Most stud­ies of pres­ence in vir­tu­al real­ity have taken place in aca­dem­ic labor­at­or­ies sim­il­ar to the ones we have here at UCL. The advant­age of this is that par­ti­cipants in the study get almost exactly the same exper­i­ence and thus the exper­i­ment­al con­di­tions are well controlled.

Now that con­sumer vir­tu­al real­ity is reach­ing many more users, in the Pres­ence Exper­i­ment for VRJam we are ask­ing wheth­er we can run an exper­i­ment with people using their own equip­ment. We lose a lot of con­trol over how the per­son exper­i­ences the sim­u­la­tion, but we poten­tially get access to many more par­ti­cipants and a broad­er range of participants.

We were also motiv­ated to devel­op the app and these pages to intro­duce new vir­tu­al real­ity users to some of the con­cepts that might help us under­stand and improve vir­tu­al reality.

Experiment Script

Please do not read any fur­ther if you intend to try the application.

If you haven’t been able to try the Pres­ence Exper­i­ment applic­a­tion, then what the per­son exper­i­ences is the following:

  • The par­ti­cipant first enters an envir­on­ment that presents a short ques­tion­naire. This ques­tion­naire cap­tures some basic par­ti­cipant inform­a­tion, includ­ing gender, games play­ing exper­i­ence and vir­tu­al real­ity experience.
  • The par­ti­cipant enters a bar scene. They are sat in a chair against a table.
  • After few seconds, there is a per­form­ance by a singer.
  • Dur­ing the per­form­ance anoth­er audi­ence mem­ber knocks a table caus­ing an object to fall towards the user.
  • There is brief applause as the sing­er finishes.
  • The par­ti­cipant is then trans­por­ted to anoth­er scene to answer a series of ques­tions about the experience.
  • The exper­i­ence fin­ishes with a brief sum­mary of the exper­i­ment for the user.


There are eight dif­fer­ent ver­sions of the exper­i­ence. Each par­ti­cipant is ran­domly assigned to one of these ver­sions. There are three variables.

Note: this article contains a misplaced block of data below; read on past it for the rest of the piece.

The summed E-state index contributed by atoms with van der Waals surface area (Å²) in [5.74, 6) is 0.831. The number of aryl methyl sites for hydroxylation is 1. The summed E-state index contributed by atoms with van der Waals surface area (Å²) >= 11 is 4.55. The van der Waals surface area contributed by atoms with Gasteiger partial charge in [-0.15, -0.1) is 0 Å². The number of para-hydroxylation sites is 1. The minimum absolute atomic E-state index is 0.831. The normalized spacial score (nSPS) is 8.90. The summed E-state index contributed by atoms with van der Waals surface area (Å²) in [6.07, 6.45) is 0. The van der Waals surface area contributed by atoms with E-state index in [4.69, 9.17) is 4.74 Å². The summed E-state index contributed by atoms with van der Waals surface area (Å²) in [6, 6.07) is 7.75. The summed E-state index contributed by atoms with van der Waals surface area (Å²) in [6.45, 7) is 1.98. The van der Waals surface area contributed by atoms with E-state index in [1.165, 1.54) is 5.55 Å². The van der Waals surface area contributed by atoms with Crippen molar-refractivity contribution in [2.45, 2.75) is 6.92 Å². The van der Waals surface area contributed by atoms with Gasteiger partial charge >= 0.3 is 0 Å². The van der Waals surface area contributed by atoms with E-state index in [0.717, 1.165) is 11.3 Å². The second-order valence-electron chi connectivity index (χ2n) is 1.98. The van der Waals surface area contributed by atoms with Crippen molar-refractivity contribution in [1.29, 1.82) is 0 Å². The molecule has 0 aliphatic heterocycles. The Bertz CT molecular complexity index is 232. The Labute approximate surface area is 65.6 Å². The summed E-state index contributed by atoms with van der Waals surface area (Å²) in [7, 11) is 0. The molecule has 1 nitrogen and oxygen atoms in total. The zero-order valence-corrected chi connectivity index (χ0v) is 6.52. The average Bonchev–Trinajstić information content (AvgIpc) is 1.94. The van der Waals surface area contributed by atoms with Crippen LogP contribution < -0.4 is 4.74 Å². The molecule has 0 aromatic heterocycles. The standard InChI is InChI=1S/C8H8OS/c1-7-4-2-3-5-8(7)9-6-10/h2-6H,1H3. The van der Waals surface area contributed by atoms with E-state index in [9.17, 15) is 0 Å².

Vari­able 1: The user has a self avatar or not.

Screen Shot 2015-05-12 at 17.22.54

Vari­able 2: The sing­er looks at the user or not:

Screen Shot 2015-05-12 at 17.23.08

Vari­able 3: We attempt to induce an illu­sion of body own­er­ship by hav­ing the sing­er ask the user the tap along to the beat and (if they have an avatar) anim­at­ing the avatar tap­ping along to the beat, or there is no induction.

Screen Shot 2015-05-12 at 17.23.27

See also our Mak­ing Of Video on this page.


The exper­i­ment will test four hypotheses:

  1. That the user hav­ing a body increases presence
  2. That the sing­er facing the user will increase presence
  3. That the illu­sion of tap­ping along to the song will increase presence
  4. That the tap­ping induc­tion will increase a body own­er­ship illusion

The first two are well estab­lished in the aca­dem­ic lit­er­at­ure on pres­ence through pre­vi­ous exper­i­ments. We aim to show that such res­ults can be rep­lic­ated in this type of exper­i­ment­al set up.

The third and four are more explor­at­ory. They are based on the fam­ous rub­ber hand illu­sion first demon­strated by Botvinik and Cohen.  In this illu­sion, a par­ti­cipant has the illu­sion that a rub­ber hand is part of their own body (see this instruct­ive video). In the ori­gin­al paper, the illu­sion is induced by syn­chron­ous tap­ping on the rub­ber hand and real hand. Slater et al. were the first to show that a sim­il­ar illu­sion could be induced in vir­tu­al real­ity, again by syn­chron­ous tap­ping on the vir­tu­al hand and real hand. Yuan and Steed then demon­strated that the tap­ping induc­tion was unne­ces­sary, and that a vir­tu­al real­ity with motion tracked hands could induce a sim­il­ar illu­sion: the explan­a­tion being that the user sees the vir­tu­al hand move as their real hand does.

How­ever the Gear­VR does­n’t have a hand track­er. So for this envir­on­ment we are see­ing if the user can self-induce the illu­sion by tap­ping their hand on their own leg.